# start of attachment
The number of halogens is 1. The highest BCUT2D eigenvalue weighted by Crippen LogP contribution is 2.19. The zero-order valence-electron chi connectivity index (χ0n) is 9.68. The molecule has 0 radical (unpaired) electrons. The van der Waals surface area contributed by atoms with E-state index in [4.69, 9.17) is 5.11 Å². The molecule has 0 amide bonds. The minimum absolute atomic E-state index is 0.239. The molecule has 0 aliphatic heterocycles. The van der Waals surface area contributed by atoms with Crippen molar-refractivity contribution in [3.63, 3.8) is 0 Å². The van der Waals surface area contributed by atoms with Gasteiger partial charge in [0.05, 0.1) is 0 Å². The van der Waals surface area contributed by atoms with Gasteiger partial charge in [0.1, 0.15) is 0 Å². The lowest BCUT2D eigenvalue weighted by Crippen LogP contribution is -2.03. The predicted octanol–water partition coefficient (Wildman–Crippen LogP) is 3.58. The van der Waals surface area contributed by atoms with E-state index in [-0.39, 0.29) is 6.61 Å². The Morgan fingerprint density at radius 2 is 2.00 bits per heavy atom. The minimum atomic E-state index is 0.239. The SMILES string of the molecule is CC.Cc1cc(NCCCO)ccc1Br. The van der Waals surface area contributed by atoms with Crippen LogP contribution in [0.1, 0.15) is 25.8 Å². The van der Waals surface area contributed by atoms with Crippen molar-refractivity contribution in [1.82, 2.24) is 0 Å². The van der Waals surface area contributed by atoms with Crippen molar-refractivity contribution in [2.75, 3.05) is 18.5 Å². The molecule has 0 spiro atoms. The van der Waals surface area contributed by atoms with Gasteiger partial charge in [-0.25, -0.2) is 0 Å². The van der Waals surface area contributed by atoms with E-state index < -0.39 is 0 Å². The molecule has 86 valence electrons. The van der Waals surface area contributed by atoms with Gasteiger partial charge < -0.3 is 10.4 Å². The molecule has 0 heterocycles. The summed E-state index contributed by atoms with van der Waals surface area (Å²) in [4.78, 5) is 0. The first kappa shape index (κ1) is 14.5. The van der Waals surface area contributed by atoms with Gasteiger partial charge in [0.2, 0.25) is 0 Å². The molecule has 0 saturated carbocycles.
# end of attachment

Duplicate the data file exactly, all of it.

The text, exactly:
The number of halogens is 1. The highest BCUT2D eigenvalue weighted by Crippen LogP contribution is 2.19. The zero-order valence-electron chi connectivity index (χ0n) is 9.68. The molecule has 0 radical (unpaired) electrons. The van der Waals surface area contributed by atoms with E-state index in [4.69, 9.17) is 5.11 Å². The molecule has 0 amide bonds. The minimum absolute atomic E-state index is 0.239. The molecule has 0 aliphatic heterocycles. The van der Waals surface area contributed by atoms with Crippen molar-refractivity contribution in [3.63, 3.8) is 0 Å². The van der Waals surface area contributed by atoms with Gasteiger partial charge in [0.05, 0.1) is 0 Å². The van der Waals surface area contributed by atoms with Gasteiger partial charge in [0.1, 0.15) is 0 Å². The lowest BCUT2D eigenvalue weighted by Crippen LogP contribution is -2.03. The predicted octanol–water partition coefficient (Wildman–Crippen LogP) is 3.58. The van der Waals surface area contributed by atoms with E-state index in [-0.39, 0.29) is 6.61 Å². The Morgan fingerprint density at radius 2 is 2.00 bits per heavy atom. The minimum atomic E-state index is 0.239. The SMILES string of the molecule is CC.Cc1cc(NCCCO)ccc1Br. The van der Waals surface area contributed by atoms with Crippen LogP contribution in [0.1, 0.15) is 25.8 Å². The van der Waals surface area contributed by atoms with Crippen molar-refractivity contribution in [1.82, 2.24) is 0 Å². The van der Waals surface area contributed by atoms with Crippen molar-refractivity contribution in [2.75, 3.05) is 18.5 Å². The molecule has 0 spiro atoms. The van der Waals surface area contributed by atoms with Gasteiger partial charge in [-0.25, -0.2) is 0 Å². The van der Waals surface area contributed by atoms with E-state index < -0.39 is 0 Å². The molecule has 86 valence electrons. The van der Waals surface area contributed by atoms with Gasteiger partial charge < -0.3 is 10.4 Å². The molecule has 0 heterocycles. The summed E-state index contributed by atoms with van der Waals surface area (Å²) in [4.78, 5) is 0. The first kappa shape index (κ1) is 14.5. The van der Waals surface area contributed by atoms with Gasteiger partial charge in [0.2, 0.25) is 0 Å². The molecule has 0 saturated carbocycles.